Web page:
Harvard Business Review survey finds companies say yes to hybrid IT
A recent Harvard Business Review survey on cloud and hybrid IT solutions found that hybrid IT is here to stay and that businesses need to invest not only in the underlying infrastructure, but also in the skills necessary to manage a complex hybrid environment.
Sponsored by cloud solutions provider Insight, the survey included more than 300 respondents, ranging from senior IT management and board-level executives to folks in the trenches. Here are the highlights:
Few SMBs rely primarily on public cloud
Compared with enterprises, smaller companies are more likely to be considering a pure cloud alternative to traditional IT infrastructure. Yet only 18 percent of SMB survey respondents have adopted a primarily public-cloud approach.
Across all levels of business, only 13 percent of respondents said they rely primarily on the public cloud. More than 80 percent use either a mix of public and private cloud services or their own private cloud. Fully half of all respondents cited security concerns as the main reason they are careful about the cloud. Migration and operating costs are neck-and-neck with concerns over interoperability and customization.
Turning to traditional IT, the biggest concern is length of time it takes to get things done, with 44 percent of respondents identifying that as the most significant limitation. About a third of traditional IT users expressed concern about business agility, time to market and innovation, as well as better user and customer experiences.
SMBs benefit from cloud and hybrid IT adoption
On a whole, the survey results are positive in terms of the benefits of cloud and hybrid IT adoption, with 40 to 50 percent of respondents saying that cloud and hybrid deployments have a positive impact on business operations. These impacts were more pronounced among SMB respondents. Compared with enterprise users, three times as many small businesses have seen time-to-market improvements, while twice as many reported improved revenue or profit.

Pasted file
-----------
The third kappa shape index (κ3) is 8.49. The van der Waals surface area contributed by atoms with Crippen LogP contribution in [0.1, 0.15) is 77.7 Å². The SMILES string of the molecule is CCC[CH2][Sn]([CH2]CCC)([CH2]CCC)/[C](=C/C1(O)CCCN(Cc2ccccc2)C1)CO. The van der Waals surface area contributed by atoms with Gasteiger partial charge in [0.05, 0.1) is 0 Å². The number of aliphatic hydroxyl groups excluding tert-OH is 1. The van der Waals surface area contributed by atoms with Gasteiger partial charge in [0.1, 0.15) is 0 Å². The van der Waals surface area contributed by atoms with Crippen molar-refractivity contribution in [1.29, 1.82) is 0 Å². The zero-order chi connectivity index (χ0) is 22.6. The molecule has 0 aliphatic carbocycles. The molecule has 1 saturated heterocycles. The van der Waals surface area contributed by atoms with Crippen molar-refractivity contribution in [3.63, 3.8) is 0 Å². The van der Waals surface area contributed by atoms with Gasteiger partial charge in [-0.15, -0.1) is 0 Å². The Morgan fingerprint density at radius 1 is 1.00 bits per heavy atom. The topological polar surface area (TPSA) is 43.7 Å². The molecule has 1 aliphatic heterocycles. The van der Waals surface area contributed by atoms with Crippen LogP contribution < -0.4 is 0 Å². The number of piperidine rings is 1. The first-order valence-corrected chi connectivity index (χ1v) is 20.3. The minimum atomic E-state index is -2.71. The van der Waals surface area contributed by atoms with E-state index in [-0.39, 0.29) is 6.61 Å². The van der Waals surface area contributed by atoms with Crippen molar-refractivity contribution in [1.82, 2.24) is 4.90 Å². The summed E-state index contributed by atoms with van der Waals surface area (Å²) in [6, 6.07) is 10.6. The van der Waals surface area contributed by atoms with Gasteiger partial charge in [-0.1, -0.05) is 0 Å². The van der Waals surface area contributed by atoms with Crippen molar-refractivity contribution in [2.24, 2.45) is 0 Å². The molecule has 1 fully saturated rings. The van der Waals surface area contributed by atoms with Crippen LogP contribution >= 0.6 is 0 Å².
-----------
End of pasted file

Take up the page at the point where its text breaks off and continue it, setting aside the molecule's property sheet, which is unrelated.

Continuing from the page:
When asked about what types of applications are being moved into the cloud or hybrid environment, email was the most common response by far. Email and collaborative communications are the most natural fit for a cloud environment. Hosted email solutions having been long accepted as a reasonable use of cloud or off-premises resources for more than a decade.
The survey found less than a 25 percent adoption rate for other software-as-a-service offerings, including sales force automation, customer relationship management, project management, and training.
Finally, the survey results highlight how important it is to optimize the many systems involved in delivering services from IT to the business side of the house, especially systems that impact end-user and customer experiences. More than 80 percent of respondents said they are dissatisfied with how IT services are integrated and expressed concern about where tools and resources are connected.
The bottom line: IT pros have always understood that their job is to enable business success. Often that means as invisible to the end user as possible. For that to happen, IT needs to exert significant control over all business technology assets, regardless of where they reside. In an era in which IT needs quick reflexes and the ability to innovate on demand, hybrid solutions maximize flexibility, enabling services and resources to be delivered when and where they are needed.
Read the full report: "Adopting Hybrid Cloud Becomes a Strategic Imperative"
This article/content was written by the individual writer identified and does not necessarily reflect the view of Hewlett Packard Enterprise Company.